Three Jewels

"Three Jewels" - Carraher 2022

Three Jewels
2022.  Acrylic on canvas. 11 x 14 in.

For those who like rosy pink.  Not everyone does, I realize.  But somebody’s gonna love this baby.  It’s like a bastard Pucci printed on elephant hide and run over by a tire.  Exactly a certain person’s cup of tea.  Might be a while until that certain person encounters the painting, but it will happen and it will be love.

Three Jewels started out the same as the current collage series, with a gesture in black on a textured canvas, followed by a dilute coat of acrylic color applied with a sponge.  But once I got that far – using a quinacridone red, in this case – the interior patterns were calling me.  This piece wanted a different treatment.  So I skipped the collage and sailed in directly with paint.

Though some of the patterns of color and value that I would use were apparent to me from the time I’d first applied that pink, there was nonetheless considerable shifting around as I continued, and it took a while to balance everything out to my satisfaction.  I can get really fussy in the later stages of a painting and spend the bulk of my time with the final fine-tuning.

It’s funny, I’d started a painting in exactly this manner before and when that initial layer of pink got on there I’d really hated it.  But I’d soldiered on and ultimately was quite fond of the result.  So when I got to the same stage with this one – same pink! – I did not waver but continued with the confidence that comes with experience.  Nice to feel that!

By the way, for anybody who cares about these things, the “three jewels” refers to the three tiny spots of full-strength, deep red.  I’d originally envisioned quite a bit more of that intense straight-from-the-tube red, but ultimately preferred this balance as it evolved.  The pink was enough!

The Pony Tale

"The Pony Tale" - Carraher 2022

The Pony Tale
2022.  Acrylic and paper collage on canvas. 12 x 16 in.

I frankly scorn cheesy play-on-words titles, but this title occurred halfway through the piece and wouldn’t go away.  So I accepted it.  Gotta say this painting really pleases me.  I liked the strength and simplicity of the initial gesture, which was done with a flat brush rather than the round I’d usually use for this purpose.  And I’m also quite happy with the muted gray-green ground over the texturing contrasting with the range of reds.

But mostly I like the ambiguity between abstract and narrative here.  It almost seems like there is a “tale”, but then again not really.  It fits inside the crevice between.  I feel no compulsion to figure out which it is; it seems quite complete as is, with no need to be one or the other.  I like that place.

The New Look

"Harlequin" - Carraher 2021

Harlequin
2021.  Acrylic, charcoal, collage on canvas. 12 x 12 in.

Well, I finally did get some photographs of the new work.  This was one of the earlier pieces, from December, and it delights me.  This is the inside of my mind while listening to jazz, people.  Here you see what I’m really made of.  It’s like an x-ray of my synapses.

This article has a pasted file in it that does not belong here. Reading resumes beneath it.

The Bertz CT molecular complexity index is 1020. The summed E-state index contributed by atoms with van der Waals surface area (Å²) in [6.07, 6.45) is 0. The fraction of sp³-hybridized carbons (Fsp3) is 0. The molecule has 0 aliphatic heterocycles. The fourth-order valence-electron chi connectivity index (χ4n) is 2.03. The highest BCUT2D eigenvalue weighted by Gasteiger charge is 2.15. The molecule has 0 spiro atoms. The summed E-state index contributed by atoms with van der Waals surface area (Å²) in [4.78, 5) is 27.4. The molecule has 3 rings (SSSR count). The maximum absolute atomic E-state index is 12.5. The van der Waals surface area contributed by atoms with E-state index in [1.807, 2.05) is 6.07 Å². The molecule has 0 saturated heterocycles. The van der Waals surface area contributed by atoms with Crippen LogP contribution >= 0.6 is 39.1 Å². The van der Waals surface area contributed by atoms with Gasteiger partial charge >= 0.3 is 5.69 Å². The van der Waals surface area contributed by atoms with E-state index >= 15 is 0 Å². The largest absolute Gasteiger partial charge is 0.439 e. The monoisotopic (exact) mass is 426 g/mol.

How it happened:  I drew with willow charcoal of two different diameters over a canvas texturized with my trusty Golden Light Modeling Paste.  I sprayed the charcoal with a workable fixative, and when the canvas was dry I stained it with a very diluted quinacridone gold acrylic paint, then brushed over in areas with more quin gold lightened with titanium white.

The collaged pieces are all deli paper painted with acrylic, and in this case I limited myself to bits I’d created specifically with the palette I’d chosen for this piece:  quin gold, quinacridone red, phthalo blue, and a little cadmium yellow. The more opaque paint bits had been applied to the deli paper with a palette knife; the translucent were more dilute and were brushed on.

This technique is basically what I’ve been using for most of the current works, of which I’ll share photos in the coming weeks.  On this one I put a lot of work into retaining the original feathery edges of the pigment on the collage paper; I think I’m getting better at that.  The earlier collages were rougher.

I get a lot of joy working with these shapes of pure color and combining them with a very textured colored surface and gestural line.  When the arrangement of these elements reaches a certain relationship the work springs to life for me and achieves a sense of inevitability.  Color me happy.

In the Lateness of the Afternoon

"Pablo and Henri in the Lateness of the Afternoon" - Carraher 2019

Pablo and Henri in the Lateness of the Afternoon
2019.  Acrylic and charcoal on canvas. 11 x 14 in.

Well, true to form I got to a certain point with the still lifes and then totally ran off in another direction.  I started doing some collaging with translucent paper and have just been in a trance ever since.  I’m working hour after hour with full concentration and a kind of bliss, intensely satisfied with both the process and the results.  So much so that I have not stopped to photograph anything, so I can’t show you any of it yet.  I hope to attend to that this next week; we’ll see.